Similarly, when RIM designed the PlayBook, it envisioned the tablet mainly as an adjunct to a BlackBerry phone, and only secondarily as a device that let users do LOLcats, Facebook, Angry Birds, and all that productivity-sapping nonsense. As a result, consumers have embraced the PlayBook with distinct disinterest.
So what went wrong?
The PlayBook’s major failures, unfortunately, impact both RIM’s core enterprise customers and everyday consumers whose expectations have been set by the iPad and (more recently) Android tablets.
First, as it stands today, the PlayBook doesn’t have email, calendaring, or contact management capabilities unless it’s tied to a BlackBerry phone—which makes the device substantially less useful than almost any other tablet on the market unless a customer already owns a BlackBerry. (And, until this week, that not-as-useful tablet cost just as much as an iPad.) Users can tap into Web-based email and calendaring using the QNX browser, but anyone who’s tried to use Web-based email on a tablet can tell you the experience is frustrating at best. If there’s a case that cries out for native applications on smartphones and tablets, it’s messaging and email. The PlayBook only does that if you’re already a BlackBerry user. Oh, and your Blackberry is right there. And charged.
Second, RIM’s content and application ecosystem remains remarkably thin. For better or worse, Apple’s iPad has defined what both consumers and businesses expect from a tablet: communications, features, and an excellent touch interface, yes, but also a rich integrated ecosystem of content (music, video, books, and more) and applications. Apple has been peddling digital content via iTunes since 2003, and built a universe of hundreds of thousands of applications before the iPad even launched. In contrast, RIM was starting from scratch on the PlayBook with a brand-new QNX operating system (that didn’t run the handful of existing BlackBerry apps) and no content ecosystem.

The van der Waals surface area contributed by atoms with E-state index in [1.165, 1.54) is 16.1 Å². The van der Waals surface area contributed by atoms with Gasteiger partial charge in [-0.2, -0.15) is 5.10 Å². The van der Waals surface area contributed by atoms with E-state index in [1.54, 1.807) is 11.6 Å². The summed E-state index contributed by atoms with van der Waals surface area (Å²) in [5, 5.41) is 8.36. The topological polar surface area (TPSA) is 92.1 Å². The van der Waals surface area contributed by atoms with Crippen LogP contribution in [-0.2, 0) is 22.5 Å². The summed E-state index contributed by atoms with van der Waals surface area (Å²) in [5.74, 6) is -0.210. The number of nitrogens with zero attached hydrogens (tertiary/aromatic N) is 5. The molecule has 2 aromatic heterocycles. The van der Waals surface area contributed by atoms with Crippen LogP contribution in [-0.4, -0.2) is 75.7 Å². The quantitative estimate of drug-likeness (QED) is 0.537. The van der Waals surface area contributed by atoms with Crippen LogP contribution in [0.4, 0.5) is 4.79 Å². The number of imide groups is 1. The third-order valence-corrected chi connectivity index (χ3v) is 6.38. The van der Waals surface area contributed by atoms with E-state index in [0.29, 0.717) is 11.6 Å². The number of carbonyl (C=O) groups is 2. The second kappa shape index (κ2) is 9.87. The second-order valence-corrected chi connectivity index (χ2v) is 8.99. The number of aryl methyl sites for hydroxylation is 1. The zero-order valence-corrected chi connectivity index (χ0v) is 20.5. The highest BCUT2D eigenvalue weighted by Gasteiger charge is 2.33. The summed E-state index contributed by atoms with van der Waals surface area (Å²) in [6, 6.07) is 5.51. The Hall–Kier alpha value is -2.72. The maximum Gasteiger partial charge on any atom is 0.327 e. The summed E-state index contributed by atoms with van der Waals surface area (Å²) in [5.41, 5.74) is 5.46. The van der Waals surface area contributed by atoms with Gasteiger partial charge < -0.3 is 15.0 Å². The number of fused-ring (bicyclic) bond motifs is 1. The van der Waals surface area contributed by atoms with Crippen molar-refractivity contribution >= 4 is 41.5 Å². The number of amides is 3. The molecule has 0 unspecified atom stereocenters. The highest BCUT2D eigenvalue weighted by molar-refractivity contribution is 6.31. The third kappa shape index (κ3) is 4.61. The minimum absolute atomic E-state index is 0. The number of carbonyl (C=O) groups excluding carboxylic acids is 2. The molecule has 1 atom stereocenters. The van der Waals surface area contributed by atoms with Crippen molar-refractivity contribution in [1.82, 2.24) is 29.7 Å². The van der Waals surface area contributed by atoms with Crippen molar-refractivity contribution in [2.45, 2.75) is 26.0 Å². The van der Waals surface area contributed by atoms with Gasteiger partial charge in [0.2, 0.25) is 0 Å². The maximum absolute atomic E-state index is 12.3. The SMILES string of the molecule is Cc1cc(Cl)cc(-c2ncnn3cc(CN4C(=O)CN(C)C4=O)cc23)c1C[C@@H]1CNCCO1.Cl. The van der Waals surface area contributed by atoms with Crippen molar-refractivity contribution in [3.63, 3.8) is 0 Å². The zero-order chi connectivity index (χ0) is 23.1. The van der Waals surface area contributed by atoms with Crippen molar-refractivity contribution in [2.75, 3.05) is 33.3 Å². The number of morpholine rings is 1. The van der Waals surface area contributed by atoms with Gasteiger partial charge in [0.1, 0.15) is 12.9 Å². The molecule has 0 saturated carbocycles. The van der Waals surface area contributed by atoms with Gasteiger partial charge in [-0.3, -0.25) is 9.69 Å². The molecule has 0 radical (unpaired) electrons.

RIM has since announced plans to launch a $5-per-month BlackBerry Music Service, but it’s not available yet, outside of a closed beta. RIM has also announced plans to make up the PlayBook’s app deficit via an Android runtime. In theory, the runtime will enable PlayBook tablets to access a myriad of Android applications in addition to their native BlackBerry capabilities. However, recent reports indicate the solution will be incompatible with many Android apps (including those needing Google Maps, SIP, SIP VoIP services, text-to-speech, in-app billing, and cloud messaging systems). There’s also the minor issue that, despite being announced six months ago, the runtime isn’t available yet.
RIM also says a “big” update is coming to the PlayBook next month, which will reportedly include a native email and calendaring client, that Android runtime, and access to a video store. If the email and calendaring apps hold up, and the Android runtime is usable, it may improve the PlayBook’s outlook… but it may also be too little too late.
Does the PlayBook have a future?
The PlayBook has generally earned good reviews for its Web browser and QNX operating system, which seems to handle multitasking well without necessarily killing the units’ batteries. Users also like the hardware: With the exception of the power button, nearly every reviewer (and every PlayBook user I’ve spoken with) lauds the unit’s design and build quality. The PlayBook stands up to the rigors of real-world use.